On Thursday, December 13, Washington National Cathedral joined with the Newtown Foundation to offer a National Vigil for All Victims of Gun Violence to mark the first anniversary of the mass shooting at Sandy Hook Elementary School in Newtown, Conn.

The vigil began with calls to prayer offered by Rabbi Steve Gutow, president of the Jewish Council for Public Affairs; Dr. Rajwant Singh, founder and chairman of the Sikh Council on Religion and Education; and the Rev. Mel Kawakami, senior minister at Newtown United Methodist Church.

The Very Rev. Gary Hall, who welcomed the more than 800 attendees, has been a vocal proponent of common-sense actions and “reasonable measures” to curb the epidemic of gun violence in America’s communities since the Sandy Hook shooting. He has also been selected to serve as the new chairperson of Faiths United to Prevent Gun Violence, a diverse national coalition of denominations and faith-based organizations working to end gun violence. Observing that more than 30,000 individuals had lost their lives to gun violence since the shooting at Sandy Hook, Dean Hall noted that more action would be needed and pledged the Cathedral’s continued support for leaders courageous enough to stand against the “gun lobby”—and with victims.

The first major portion of the evening’s vigil, “Voices of Remembrance,” featured first-hand reflection and testimony from immediate family members of loved ones who have been lost to an act of gun violence. This section was concluded with a “prayer of remembrance” offered by the Rev. Sam Saylor of Blackwell Memorial AME Zion Church in Hartford, Conn. “Voices for Hope,” a panel with young people affected by gun violence (moderated by the Rev. Kathleen Adams-Shepherd of Trinity Episcopal Church in Newtown, Conn.), offered a new perspective and was followed a “prayer for the future” by the Rev. Dr. Kenneth Samuel, senior minister of Victory for the World Church UCC in Stone Mountain, Ga. Warren Hardy, Jr., of the Connecticut Center for Nonviolence in Hartford then joined the Rev. Matthew Crebbin (senior minister of Newtown Congregational Church UCC) for “words of gratitude and grace.”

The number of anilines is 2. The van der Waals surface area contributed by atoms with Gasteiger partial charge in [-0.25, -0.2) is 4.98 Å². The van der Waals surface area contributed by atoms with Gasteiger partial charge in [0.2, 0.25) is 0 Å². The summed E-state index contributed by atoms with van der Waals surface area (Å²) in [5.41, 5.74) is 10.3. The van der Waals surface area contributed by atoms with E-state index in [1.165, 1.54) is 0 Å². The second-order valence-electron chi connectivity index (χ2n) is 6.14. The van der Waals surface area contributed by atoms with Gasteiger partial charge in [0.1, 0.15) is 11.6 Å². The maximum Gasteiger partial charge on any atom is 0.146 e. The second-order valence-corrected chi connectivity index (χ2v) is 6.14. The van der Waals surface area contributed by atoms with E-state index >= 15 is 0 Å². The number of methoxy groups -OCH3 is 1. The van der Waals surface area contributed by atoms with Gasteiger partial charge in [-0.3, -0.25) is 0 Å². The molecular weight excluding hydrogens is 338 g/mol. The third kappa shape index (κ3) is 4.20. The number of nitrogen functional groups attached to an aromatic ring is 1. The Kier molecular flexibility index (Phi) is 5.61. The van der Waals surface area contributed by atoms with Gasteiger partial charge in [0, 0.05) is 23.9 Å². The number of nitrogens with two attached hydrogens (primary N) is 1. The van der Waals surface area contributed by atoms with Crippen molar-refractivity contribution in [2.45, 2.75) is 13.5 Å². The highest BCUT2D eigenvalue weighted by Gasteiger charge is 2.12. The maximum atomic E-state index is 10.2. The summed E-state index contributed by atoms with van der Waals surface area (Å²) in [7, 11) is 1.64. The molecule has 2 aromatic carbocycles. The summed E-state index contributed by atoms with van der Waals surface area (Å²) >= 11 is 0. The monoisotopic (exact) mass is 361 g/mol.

The keynote speech for the evening was provided by the Hon. Eleanor Holmes Norton, United States Congressional delegate for the District of Columbia, who took as her guiding theme the human quality of persistence. “They [the victims of Sandy Hook] cannot: we have been anointed to persist. It is our mission in their name to keep it up,” she said. Norton was introduced by Nardyne Jeffries, who lost her own daughter to gun violence.

Musical offerings for the evening spanned genres, ranging from a meditation on gun violence–victim John Lennon’s “Imagine” for violin and piano (performed by violinist Sonya Hayes accompanied by Cathedral Assistant Organist Benjamin Straley) to an impassioned performance by acclaimed musician Carole King of the song “In the Name of Love”. The closing anthem, Jim Allyn’s “My Beautiful Town,” was introduced by remarks from Muadh Bhavnagarwala of Al Hedaya Islamic Center in Newtown and performed by the World Children’s Choir with a violin solo by Melody Flores.

Following closing benedictions from Dr. Sayyid Syeed of the Islamic Society of North America’s office of interfaith and community alliances; the Rev. Anthony Motley of Redemption Ministries and Inner Thoughts, Inc.; and the Rt. Rev. Mariann Edgar Budde, bishop of the Episcopal Diocese of Washington, lights in the nave were dimmed and more than 800 candles illuminated the vast interior space. As all present took up the closing hymn “This Little Light of Mine”, participants processed out—lightening the solemn darkness of the cold December evening.